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Mobile Phone Based AR Scene Assembly
Linköping University, Department of Science and Technology, Visual Information Technology and Applications (VITA). Linköping University, The Institute of Technology.
Linköping University, Department of Science and Technology. Linköping University, The Institute of Technology.
HIT Lab NZ, University of Canterbury, New Zealand.
2005 (English)In: Proceedings of the 4th international Conference on Mobile and Ubiquitous Multimedia, 2005, 95-102 p.Conference paper (Other academic)
Abstract [en]

In this paper we describe a mobile phone based Augmented Reality application for 3D scene assembly. Augmented Reality on mobile phones extends the interaction capabilities on such handheld devices. It adds a 6 DOF isomorphic interaction technique for manipulating 3D content. We give details of an application that we believe to be the first where 3D content can be manipulated using both the movement of a camera tracked mobile phone and a traditional button interface as input for transformations. By centering the scene in a tangible marker space in front of the phone we provide a mean for bimanual interaction. We describe the implementation, the interaction techniques we have developed and initial user response to trying the application.

Place, publisher, year, edition, pages
2005. 95-102 p.
Keyword [en]
CAD, augmented reality, mobile phone
National Category
Engineering and Technology
URN: urn:nbn:se:liu:diva-12746DOI: 10.1145/1149488.1149504OAI: diva2:16962
Available from: 2007-11-20 Created: 2007-11-20 Last updated: 2011-01-04
In thesis
1. Bringing Augmented Reality to Mobile Phones
Open this publication in new window or tab >>Bringing Augmented Reality to Mobile Phones
2007 (English)Doctoral thesis, comprehensive summary (Other academic)
Abstract [en]

With its mixing of real and virtual, Augmented Reality (AR) is a technology that has attracted lots of attention from the science community and is seen as a perfect way to visualize context-related information. Computer generated graphics is presented to the user overlaid and registered with the real world and hence augmenting it. Promising intelligence amplification and higher productivity, AR has been intensively researched over several decades but has yet to reach a broad audience.

This thesis presents efforts in bringing Augmented Reality to mobile phones and thus to the general public. Implementing technologies on limited devices, such as mobile phones, poses a number of challenges that differ from traditional research directions. These include: limited computational resources with little or no possibility to upgrade or add hardware, limited input and output capabilities for interactive 3D graphics. The research presented in this thesis addresses these challenges and makes contributions in the following areas:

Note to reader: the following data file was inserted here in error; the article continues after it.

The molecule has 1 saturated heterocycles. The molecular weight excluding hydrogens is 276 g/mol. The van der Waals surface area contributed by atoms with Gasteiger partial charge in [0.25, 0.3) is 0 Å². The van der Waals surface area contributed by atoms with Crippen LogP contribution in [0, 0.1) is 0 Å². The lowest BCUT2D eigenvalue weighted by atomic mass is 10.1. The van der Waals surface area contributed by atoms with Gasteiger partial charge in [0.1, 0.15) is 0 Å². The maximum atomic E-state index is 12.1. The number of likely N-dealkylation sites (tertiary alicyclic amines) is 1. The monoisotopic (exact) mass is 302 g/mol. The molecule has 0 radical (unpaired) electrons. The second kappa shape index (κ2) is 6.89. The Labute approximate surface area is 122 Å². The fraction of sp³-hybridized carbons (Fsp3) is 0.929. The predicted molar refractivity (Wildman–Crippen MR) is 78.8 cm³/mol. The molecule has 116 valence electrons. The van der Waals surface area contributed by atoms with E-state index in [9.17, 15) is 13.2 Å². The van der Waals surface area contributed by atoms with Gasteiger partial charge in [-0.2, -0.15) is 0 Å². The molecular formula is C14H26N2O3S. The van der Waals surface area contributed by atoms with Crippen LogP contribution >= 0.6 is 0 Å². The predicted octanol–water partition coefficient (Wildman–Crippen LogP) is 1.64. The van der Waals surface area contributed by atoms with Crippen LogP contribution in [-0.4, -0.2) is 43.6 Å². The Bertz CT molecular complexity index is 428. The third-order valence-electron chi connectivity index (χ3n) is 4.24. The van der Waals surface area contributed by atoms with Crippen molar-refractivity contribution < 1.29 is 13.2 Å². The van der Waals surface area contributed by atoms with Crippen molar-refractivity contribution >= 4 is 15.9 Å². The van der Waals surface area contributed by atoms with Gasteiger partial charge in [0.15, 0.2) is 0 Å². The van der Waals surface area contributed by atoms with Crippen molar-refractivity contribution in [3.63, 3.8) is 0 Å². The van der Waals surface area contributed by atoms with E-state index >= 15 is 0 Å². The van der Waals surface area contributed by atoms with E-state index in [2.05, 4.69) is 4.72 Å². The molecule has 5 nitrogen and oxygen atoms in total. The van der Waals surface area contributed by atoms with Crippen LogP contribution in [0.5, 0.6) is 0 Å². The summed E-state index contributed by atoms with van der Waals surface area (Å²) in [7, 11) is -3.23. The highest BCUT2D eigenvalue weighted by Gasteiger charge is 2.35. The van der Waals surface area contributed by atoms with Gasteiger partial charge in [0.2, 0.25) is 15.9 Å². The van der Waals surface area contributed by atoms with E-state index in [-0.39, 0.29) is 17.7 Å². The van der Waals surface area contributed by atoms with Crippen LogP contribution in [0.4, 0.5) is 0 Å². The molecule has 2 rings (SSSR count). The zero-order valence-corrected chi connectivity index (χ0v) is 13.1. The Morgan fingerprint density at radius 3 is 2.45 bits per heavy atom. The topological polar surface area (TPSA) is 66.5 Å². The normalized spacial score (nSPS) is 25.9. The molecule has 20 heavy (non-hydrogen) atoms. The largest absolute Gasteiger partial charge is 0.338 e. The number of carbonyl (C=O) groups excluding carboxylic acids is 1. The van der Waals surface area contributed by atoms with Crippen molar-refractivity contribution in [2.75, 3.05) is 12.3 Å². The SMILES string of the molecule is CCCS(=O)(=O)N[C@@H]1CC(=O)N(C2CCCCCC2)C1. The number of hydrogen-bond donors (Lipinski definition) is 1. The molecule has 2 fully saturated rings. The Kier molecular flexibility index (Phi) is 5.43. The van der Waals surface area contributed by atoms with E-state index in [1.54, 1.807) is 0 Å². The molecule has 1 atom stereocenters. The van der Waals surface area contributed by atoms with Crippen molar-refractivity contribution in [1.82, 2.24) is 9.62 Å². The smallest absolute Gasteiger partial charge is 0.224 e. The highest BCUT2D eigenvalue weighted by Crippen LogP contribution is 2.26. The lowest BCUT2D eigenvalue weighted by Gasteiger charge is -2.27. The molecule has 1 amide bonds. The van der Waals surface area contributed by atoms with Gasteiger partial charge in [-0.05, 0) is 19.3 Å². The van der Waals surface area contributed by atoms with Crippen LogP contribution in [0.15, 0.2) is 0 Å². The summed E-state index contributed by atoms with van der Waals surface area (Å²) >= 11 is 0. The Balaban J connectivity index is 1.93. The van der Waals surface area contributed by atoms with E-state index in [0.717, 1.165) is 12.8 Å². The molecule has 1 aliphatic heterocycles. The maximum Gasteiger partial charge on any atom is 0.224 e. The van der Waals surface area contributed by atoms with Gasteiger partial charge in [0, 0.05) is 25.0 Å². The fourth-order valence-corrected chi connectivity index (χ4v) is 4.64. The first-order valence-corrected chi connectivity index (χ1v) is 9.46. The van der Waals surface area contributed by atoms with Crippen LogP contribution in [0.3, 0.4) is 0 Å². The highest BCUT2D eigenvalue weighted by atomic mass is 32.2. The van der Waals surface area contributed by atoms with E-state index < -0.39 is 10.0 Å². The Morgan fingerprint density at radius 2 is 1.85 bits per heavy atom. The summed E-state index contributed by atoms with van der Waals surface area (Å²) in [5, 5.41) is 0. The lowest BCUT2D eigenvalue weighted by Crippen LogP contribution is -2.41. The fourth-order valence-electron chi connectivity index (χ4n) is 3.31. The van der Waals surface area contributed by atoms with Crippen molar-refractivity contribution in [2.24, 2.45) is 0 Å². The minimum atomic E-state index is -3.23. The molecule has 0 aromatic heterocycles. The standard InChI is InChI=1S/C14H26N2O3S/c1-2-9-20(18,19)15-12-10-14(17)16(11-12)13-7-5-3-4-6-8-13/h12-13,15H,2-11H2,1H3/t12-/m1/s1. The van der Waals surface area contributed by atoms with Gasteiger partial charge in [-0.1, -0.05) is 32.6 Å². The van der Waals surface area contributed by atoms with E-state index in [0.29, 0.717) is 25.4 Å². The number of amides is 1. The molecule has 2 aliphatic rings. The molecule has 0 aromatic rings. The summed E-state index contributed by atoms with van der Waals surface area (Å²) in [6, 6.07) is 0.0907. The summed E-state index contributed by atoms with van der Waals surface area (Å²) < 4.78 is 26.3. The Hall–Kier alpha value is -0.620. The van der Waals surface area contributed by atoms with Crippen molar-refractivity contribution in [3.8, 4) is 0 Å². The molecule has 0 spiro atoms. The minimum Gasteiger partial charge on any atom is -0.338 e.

Mobile Phone Computer Vision-Based Tracking

The first contribution of thesis has been to migrate computer vision algorithms for tracking the mobile phone camera in a real world reference frame - a key enabling technology for AR. To tackle performance issues, low-level optimized code, using fixed-point algorithms, has been developed.

Mobile Phone 3D Interaction Techniques

Another contribution of this thesis has been to research interaction techniques for manipulating virtual content. This is in part realized by exploiting camera tracking for position-controlled interaction where motion of the device is used as input. Gesture input, made possible by a separate front camera, is another approach that is investigated. The obtained results are not unique to AR and could also be applicable to general mobile 3D graphics.

Novel Single User AR Applications

With short range communication technologies, mobile phones can exchange data not only with other phones but also with an intelligent environment. Data can be obtained for tracking or visualization; displays can be used to render graphics with the tracked mobile phone acting as an interaction device. Work is presented where a mobile phone harvests a sensor-network to use AR to visualize live data in context.

Novel Collaboration AR Applications

One of the most promising areas for mobile phone based AR is enhancing face-to-face computer supported cooperative work. This is because the AR display permits non-verbal cues to be used to a larger extent. In this thesis, face-to-face collaboration has been researched to examine whether AR increases awareness of collaboration partners even on small devices such as mobile phones. User feedback indicates that this is the case, confirming the hypothesis that mobile phones are increasingly able to deliver an AR experience to a large audience.

Place, publisher, year, edition, pages
New York, USA: ACM, 2007
Linköping Studies in Science and Technology. Dissertations, ISSN 0345-7524 ; 1145
Mobile Phone, Augmented Reality, HCI, Ubiquitous Computing, 3D Interaction, Computer Vision
National Category
Computer Vision and Robotics (Autonomous Systems)
urn:nbn:se:liu:diva-10204 (URN)978-91-85895-43-4 (ISBN)
Public defence
2007-12-14, K2, Kåkenhus, Campus Norrköping, Linköpings universitet, Norrköping, 13:15 (English)
On the day of the defence date the status on articles III and VIII was: Accepted.Available from: 2007-11-20 Created: 2007-11-20 Last updated: 2015-09-22

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